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Tidy Up Your Rig’s Appearance in 10 Minutes

Tidy Up Your Rig’s Appearance in 10 Minutes

We picked up our new RV on May 17th, 2005. For its 8th birthday today, we’re going to do a quick exterior cleanup to show you how we keep it looking good between washings. As long as you haven’t driven in the rain since the last time you washed your RV, this quick tip will spruce up your rig in about 10 minutes or less.

Even when the weather’s dry, dust accumulates when driving, especially at the rear of the RV, or when boondocking in dusty areas. To quickly remove dust from an otherwise clean RV, our favorite cleanup tool is the original California car duster. Just give it a good shake before and after each use to quickly, easily and safely remove the dust from your RV.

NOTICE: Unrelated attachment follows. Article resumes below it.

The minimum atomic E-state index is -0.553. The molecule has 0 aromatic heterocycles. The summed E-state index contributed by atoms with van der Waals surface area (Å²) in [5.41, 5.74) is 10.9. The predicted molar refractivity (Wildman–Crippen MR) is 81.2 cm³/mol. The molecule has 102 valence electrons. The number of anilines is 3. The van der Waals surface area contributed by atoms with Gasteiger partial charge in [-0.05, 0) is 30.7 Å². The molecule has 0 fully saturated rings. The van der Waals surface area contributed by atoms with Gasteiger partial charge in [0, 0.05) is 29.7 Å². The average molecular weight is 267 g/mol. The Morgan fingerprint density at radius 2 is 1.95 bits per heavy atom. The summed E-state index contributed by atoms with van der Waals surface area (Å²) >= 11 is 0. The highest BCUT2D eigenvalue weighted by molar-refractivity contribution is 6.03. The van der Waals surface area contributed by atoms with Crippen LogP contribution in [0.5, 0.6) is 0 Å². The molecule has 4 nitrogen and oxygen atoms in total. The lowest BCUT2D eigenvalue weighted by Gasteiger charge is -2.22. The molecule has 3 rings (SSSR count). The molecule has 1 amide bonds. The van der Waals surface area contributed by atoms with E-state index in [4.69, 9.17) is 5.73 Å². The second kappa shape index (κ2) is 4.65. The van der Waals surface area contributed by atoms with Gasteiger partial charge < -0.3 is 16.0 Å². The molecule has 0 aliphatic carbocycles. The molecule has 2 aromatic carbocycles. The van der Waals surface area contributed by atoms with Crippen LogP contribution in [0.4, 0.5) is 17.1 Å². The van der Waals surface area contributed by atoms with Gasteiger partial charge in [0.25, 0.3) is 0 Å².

The long head and long handle make it perfect for cleaning large areas and reaching high places. Of course the California duster was originally designed to clean cars and your toad is no exception.

We’ve had this duster for several years now, and even though it actually works better once it gets a bit dirty, it’s finally time to replace it with a brand-new one. Now we’ll retire our old duster to dirtier jobs, like cleaning wheels, tires and mud flaps, without having to use it on painted surfaces any more.

Before using a new California Duster for the first time, place it on newspaper for 48 hours. The duster works by using paraffin wax to attract dust particles, and the newspaper absorbs excess wax. It might leave some streaks during the first few uses, but that will stop once it gets a little dusty.

I used to work in the car industry and attended several auto shows as a manufacturer’s rep. The California Duster was THE standard for keeping cars dust-free at the shows. Even many of the most exclusive luxury and sports car makers used them on their cars, so we know they’re designed to be safe and scratch-free, even on the most expensive finishes.

We’ve been using a California duster for years and think it’s the best 10-minute spruce up you can give your RV.